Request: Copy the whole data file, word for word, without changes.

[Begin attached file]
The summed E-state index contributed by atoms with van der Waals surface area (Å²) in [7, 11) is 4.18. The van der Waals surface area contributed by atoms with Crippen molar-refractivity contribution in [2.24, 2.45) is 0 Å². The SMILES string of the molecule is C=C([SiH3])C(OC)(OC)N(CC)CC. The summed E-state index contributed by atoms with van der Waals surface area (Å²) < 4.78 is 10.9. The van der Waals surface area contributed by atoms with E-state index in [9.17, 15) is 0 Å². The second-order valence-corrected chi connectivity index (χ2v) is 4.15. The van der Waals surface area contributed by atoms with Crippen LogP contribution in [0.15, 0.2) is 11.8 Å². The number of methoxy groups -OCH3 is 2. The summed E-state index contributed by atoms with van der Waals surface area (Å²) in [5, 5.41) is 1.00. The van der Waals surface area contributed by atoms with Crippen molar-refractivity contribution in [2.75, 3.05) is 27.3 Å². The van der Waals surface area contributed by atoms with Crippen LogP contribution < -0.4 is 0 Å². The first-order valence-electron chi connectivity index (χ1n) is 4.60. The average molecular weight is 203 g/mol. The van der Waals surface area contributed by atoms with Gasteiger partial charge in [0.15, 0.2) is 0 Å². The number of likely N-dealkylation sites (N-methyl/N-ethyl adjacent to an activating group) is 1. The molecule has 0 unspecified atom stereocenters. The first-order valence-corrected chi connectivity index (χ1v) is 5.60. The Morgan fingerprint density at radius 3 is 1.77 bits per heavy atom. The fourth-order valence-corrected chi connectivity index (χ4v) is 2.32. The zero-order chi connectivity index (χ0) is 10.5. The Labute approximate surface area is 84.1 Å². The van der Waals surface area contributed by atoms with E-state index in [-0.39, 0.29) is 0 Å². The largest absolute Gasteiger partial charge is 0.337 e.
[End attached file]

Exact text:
The summed E-state index contributed by atoms with van der Waals surface area (Å²) in [7, 11) is 4.18. The van der Waals surface area contributed by atoms with Crippen molar-refractivity contribution in [2.24, 2.45) is 0 Å². The SMILES string of the molecule is C=C([SiH3])C(OC)(OC)N(CC)CC. The summed E-state index contributed by atoms with van der Waals surface area (Å²) < 4.78 is 10.9. The van der Waals surface area contributed by atoms with E-state index in [9.17, 15) is 0 Å². The second-order valence-corrected chi connectivity index (χ2v) is 4.15. The van der Waals surface area contributed by atoms with Crippen LogP contribution in [0.15, 0.2) is 11.8 Å². The number of methoxy groups -OCH3 is 2. The summed E-state index contributed by atoms with van der Waals surface area (Å²) in [5, 5.41) is 1.00. The van der Waals surface area contributed by atoms with Crippen molar-refractivity contribution in [2.75, 3.05) is 27.3 Å². The van der Waals surface area contributed by atoms with Crippen LogP contribution < -0.4 is 0 Å². The first-order valence-electron chi connectivity index (χ1n) is 4.60. The average molecular weight is 203 g/mol. The van der Waals surface area contributed by atoms with Gasteiger partial charge in [0.15, 0.2) is 0 Å². The number of likely N-dealkylation sites (N-methyl/N-ethyl adjacent to an activating group) is 1. The molecule has 0 unspecified atom stereocenters. The first-order valence-corrected chi connectivity index (χ1v) is 5.60. The Morgan fingerprint density at radius 3 is 1.77 bits per heavy atom. The fourth-order valence-corrected chi connectivity index (χ4v) is 2.32. The zero-order chi connectivity index (χ0) is 10.5. The Labute approximate surface area is 84.1 Å². The van der Waals surface area contributed by atoms with E-state index in [-0.39, 0.29) is 0 Å². The largest absolute Gasteiger partial charge is 0.337 e.